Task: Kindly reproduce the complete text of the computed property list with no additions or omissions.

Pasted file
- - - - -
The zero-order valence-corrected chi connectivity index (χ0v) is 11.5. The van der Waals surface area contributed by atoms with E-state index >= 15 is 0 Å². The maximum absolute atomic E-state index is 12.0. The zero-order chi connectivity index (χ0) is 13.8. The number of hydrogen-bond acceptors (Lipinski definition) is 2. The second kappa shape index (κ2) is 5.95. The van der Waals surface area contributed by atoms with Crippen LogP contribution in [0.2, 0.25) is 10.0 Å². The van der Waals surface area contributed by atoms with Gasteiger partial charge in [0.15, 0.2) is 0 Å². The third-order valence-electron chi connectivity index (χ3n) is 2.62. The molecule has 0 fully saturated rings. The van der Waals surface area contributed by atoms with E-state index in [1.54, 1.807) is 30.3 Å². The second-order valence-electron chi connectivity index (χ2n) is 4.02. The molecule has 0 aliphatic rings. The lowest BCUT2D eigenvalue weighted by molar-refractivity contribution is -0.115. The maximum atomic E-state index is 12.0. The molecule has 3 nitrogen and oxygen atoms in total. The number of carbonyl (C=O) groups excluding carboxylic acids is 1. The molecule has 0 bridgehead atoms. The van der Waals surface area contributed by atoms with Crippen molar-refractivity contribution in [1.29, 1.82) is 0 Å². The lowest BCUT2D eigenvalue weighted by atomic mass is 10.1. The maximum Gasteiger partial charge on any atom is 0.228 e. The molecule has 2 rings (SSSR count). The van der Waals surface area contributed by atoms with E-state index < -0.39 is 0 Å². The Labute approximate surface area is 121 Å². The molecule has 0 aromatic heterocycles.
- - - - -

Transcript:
The zero-order valence-corrected chi connectivity index (χ0v) is 11.5. The van der Waals surface area contributed by atoms with E-state index >= 15 is 0 Å². The maximum absolute atomic E-state index is 12.0. The zero-order chi connectivity index (χ0) is 13.8. The number of hydrogen-bond acceptors (Lipinski definition) is 2. The second kappa shape index (κ2) is 5.95. The van der Waals surface area contributed by atoms with Crippen LogP contribution in [0.2, 0.25) is 10.0 Å². The van der Waals surface area contributed by atoms with Gasteiger partial charge in [0.15, 0.2) is 0 Å². The third-order valence-electron chi connectivity index (χ3n) is 2.62. The molecule has 0 fully saturated rings. The van der Waals surface area contributed by atoms with E-state index in [1.54, 1.807) is 30.3 Å². The second-order valence-electron chi connectivity index (χ2n) is 4.02. The molecule has 0 aliphatic rings. The lowest BCUT2D eigenvalue weighted by molar-refractivity contribution is -0.115. The maximum atomic E-state index is 12.0. The molecule has 3 nitrogen and oxygen atoms in total. The number of carbonyl (C=O) groups excluding carboxylic acids is 1. The molecule has 0 bridgehead atoms. The van der Waals surface area contributed by atoms with Crippen molar-refractivity contribution in [1.29, 1.82) is 0 Å². The lowest BCUT2D eigenvalue weighted by atomic mass is 10.1. The maximum Gasteiger partial charge on any atom is 0.228 e. The molecule has 2 rings (SSSR count). The van der Waals surface area contributed by atoms with E-state index < -0.39 is 0 Å². The Labute approximate surface area is 121 Å². The molecule has 0 aromatic heterocycles.